I Know Small-Town America

My message to the Trump voter and supporter: I am white trash with a PhD. I grew up in the rust belt, and I understand that democrats always talk middle class but never about us. I grew up in conservative gun country where men walked down the streets with rifles. We only had two gun crimes in 18 years. I slept with a semi-automatic rifle. Yes, hardworking white people are the “flyover” people and are despised in a similar way that minorities are. Yes, many liberals have become very intolerant of views they don’t support, and often warrant policing of private lives. We have every right to be mad at Washington, but destroying Washington means destroying our nation, weakening it globally. It means ignoring critical science because such science is less in line with politician’s political gain than a difficult truth we must all face.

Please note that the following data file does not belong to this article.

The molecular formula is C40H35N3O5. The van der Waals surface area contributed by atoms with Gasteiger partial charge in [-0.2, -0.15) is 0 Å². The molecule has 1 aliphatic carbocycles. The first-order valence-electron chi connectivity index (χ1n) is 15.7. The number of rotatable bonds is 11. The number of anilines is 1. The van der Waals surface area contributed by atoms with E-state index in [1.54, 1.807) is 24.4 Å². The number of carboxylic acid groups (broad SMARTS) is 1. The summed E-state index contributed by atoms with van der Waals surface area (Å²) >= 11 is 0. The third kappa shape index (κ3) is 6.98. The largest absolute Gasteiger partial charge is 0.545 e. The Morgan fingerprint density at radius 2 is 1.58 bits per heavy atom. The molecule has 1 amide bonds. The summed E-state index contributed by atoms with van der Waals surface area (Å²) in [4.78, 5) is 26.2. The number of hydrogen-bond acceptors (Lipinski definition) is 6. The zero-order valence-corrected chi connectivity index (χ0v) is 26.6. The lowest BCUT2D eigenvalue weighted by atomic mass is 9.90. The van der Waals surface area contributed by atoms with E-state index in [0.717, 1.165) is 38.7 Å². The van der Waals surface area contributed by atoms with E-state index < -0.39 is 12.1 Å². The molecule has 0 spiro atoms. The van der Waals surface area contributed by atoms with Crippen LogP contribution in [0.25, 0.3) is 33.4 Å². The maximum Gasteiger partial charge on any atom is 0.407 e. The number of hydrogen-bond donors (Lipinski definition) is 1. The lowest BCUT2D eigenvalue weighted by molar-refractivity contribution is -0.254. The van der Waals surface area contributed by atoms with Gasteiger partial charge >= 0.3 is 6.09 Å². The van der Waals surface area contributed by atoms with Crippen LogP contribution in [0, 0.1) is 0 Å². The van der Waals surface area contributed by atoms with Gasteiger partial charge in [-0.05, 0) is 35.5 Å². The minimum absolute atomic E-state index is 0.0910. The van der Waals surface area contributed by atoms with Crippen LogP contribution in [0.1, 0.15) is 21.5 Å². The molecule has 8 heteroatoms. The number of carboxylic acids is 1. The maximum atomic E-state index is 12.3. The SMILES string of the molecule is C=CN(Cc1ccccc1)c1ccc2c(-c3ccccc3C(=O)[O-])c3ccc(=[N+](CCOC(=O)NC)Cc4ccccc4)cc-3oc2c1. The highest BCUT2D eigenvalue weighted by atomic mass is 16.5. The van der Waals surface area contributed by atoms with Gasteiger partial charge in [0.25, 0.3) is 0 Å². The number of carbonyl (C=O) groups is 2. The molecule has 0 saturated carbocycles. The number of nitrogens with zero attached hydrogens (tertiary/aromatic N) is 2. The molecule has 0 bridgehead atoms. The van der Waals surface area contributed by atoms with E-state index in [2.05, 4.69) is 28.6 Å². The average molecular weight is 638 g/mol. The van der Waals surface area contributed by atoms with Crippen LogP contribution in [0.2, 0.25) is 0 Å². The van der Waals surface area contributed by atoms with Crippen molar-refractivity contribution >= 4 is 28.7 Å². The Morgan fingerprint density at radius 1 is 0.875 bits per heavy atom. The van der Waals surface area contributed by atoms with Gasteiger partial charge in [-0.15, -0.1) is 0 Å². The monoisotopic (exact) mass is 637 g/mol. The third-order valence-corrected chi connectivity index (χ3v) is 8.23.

But should we sell our souls and honor to a man that only values himself and acts in reckless abandon? Should we support politicians that only care about reelection and distortion at the cost of this nation? There will always be liberals and conservatives: we all are part of democracy. To separate them out is to create a mob war, and such has nothing to do with democracy.

True Leaders Don’t Run and Then Talk Tough

No, it is never OK for a President to fire military and government officials that served their nation honorably and are brave enough to call out bad behavior. It’s never okay to humiliate a war hero in the late Senator McCain, in part, because our own President lacks the confidence to be Commander in Chief. It’s never okay to allow another man to call your daughter a “piece of ass” or to ask China and Ukraine to investigate U.S. officials. No, it’s not okay for a President to support despotism in favor of a democratic republic. No, this is not some reality television program that only cares about ratings.